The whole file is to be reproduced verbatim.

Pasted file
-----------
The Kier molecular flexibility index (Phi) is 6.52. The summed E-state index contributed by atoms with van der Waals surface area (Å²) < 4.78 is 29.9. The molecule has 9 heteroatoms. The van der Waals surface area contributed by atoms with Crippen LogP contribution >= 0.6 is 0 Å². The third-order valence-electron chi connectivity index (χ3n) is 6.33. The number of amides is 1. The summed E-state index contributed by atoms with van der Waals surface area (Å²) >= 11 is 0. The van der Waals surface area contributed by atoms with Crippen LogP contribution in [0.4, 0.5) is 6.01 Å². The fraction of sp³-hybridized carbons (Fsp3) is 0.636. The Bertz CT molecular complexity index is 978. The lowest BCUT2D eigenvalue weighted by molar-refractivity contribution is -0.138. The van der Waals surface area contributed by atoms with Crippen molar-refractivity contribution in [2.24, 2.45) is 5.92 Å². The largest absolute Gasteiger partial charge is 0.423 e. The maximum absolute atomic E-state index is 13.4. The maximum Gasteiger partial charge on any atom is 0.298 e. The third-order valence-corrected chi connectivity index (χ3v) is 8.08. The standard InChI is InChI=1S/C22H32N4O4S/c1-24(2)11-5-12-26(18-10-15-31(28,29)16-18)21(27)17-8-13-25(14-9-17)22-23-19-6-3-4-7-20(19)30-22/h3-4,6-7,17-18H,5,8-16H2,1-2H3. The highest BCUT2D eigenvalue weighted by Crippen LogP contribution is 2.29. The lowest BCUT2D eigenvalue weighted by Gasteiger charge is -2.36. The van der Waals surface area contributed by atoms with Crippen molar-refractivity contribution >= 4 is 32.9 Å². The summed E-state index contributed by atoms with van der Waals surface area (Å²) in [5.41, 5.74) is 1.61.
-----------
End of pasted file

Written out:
The Kier molecular flexibility index (Phi) is 6.52. The summed E-state index contributed by atoms with van der Waals surface area (Å²) < 4.78 is 29.9. The molecule has 9 heteroatoms. The van der Waals surface area contributed by atoms with Crippen LogP contribution >= 0.6 is 0 Å². The third-order valence-electron chi connectivity index (χ3n) is 6.33. The number of amides is 1. The summed E-state index contributed by atoms with van der Waals surface area (Å²) >= 11 is 0. The van der Waals surface area contributed by atoms with Crippen LogP contribution in [0.4, 0.5) is 6.01 Å². The fraction of sp³-hybridized carbons (Fsp3) is 0.636. The Bertz CT molecular complexity index is 978. The lowest BCUT2D eigenvalue weighted by molar-refractivity contribution is -0.138. The van der Waals surface area contributed by atoms with Crippen molar-refractivity contribution in [2.24, 2.45) is 5.92 Å². The largest absolute Gasteiger partial charge is 0.423 e. The maximum absolute atomic E-state index is 13.4. The maximum Gasteiger partial charge on any atom is 0.298 e. The third-order valence-corrected chi connectivity index (χ3v) is 8.08. The standard InChI is InChI=1S/C22H32N4O4S/c1-24(2)11-5-12-26(18-10-15-31(28,29)16-18)21(27)17-8-13-25(14-9-17)22-23-19-6-3-4-7-20(19)30-22/h3-4,6-7,17-18H,5,8-16H2,1-2H3. The highest BCUT2D eigenvalue weighted by Crippen LogP contribution is 2.29. The lowest BCUT2D eigenvalue weighted by Gasteiger charge is -2.36. The van der Waals surface area contributed by atoms with Crippen molar-refractivity contribution >= 4 is 32.9 Å². The summed E-state index contributed by atoms with van der Waals surface area (Å²) in [5.41, 5.74) is 1.61.